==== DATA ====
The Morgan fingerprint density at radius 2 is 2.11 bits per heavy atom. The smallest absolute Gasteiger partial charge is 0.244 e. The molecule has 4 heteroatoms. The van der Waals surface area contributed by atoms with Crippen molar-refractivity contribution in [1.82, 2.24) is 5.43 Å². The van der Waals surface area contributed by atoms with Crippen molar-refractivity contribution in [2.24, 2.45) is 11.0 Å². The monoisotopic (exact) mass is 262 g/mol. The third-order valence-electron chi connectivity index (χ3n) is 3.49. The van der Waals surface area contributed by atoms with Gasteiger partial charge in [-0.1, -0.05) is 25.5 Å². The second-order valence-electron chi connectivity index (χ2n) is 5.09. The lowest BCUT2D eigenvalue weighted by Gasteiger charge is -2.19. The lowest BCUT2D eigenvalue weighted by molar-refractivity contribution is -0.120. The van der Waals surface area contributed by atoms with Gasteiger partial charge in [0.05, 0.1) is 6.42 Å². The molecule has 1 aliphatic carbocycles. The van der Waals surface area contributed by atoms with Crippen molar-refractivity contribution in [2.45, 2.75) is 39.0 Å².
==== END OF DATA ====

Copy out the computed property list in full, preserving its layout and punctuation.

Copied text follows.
The Morgan fingerprint density at radius 2 is 2.11 bits per heavy atom. The smallest absolute Gasteiger partial charge is 0.244 e. The molecule has 4 heteroatoms. The van der Waals surface area contributed by atoms with Crippen molar-refractivity contribution in [1.82, 2.24) is 5.43 Å². The van der Waals surface area contributed by atoms with Crippen molar-refractivity contribution in [2.24, 2.45) is 11.0 Å². The monoisotopic (exact) mass is 262 g/mol. The third-order valence-electron chi connectivity index (χ3n) is 3.49. The van der Waals surface area contributed by atoms with Gasteiger partial charge in [-0.1, -0.05) is 25.5 Å². The second-order valence-electron chi connectivity index (χ2n) is 5.09. The lowest BCUT2D eigenvalue weighted by Gasteiger charge is -2.19. The lowest BCUT2D eigenvalue weighted by molar-refractivity contribution is -0.120. The van der Waals surface area contributed by atoms with Gasteiger partial charge in [0.05, 0.1) is 6.42 Å². The molecule has 1 aliphatic carbocycles. The van der Waals surface area contributed by atoms with Crippen molar-refractivity contribution in [2.45, 2.75) is 39.0 Å².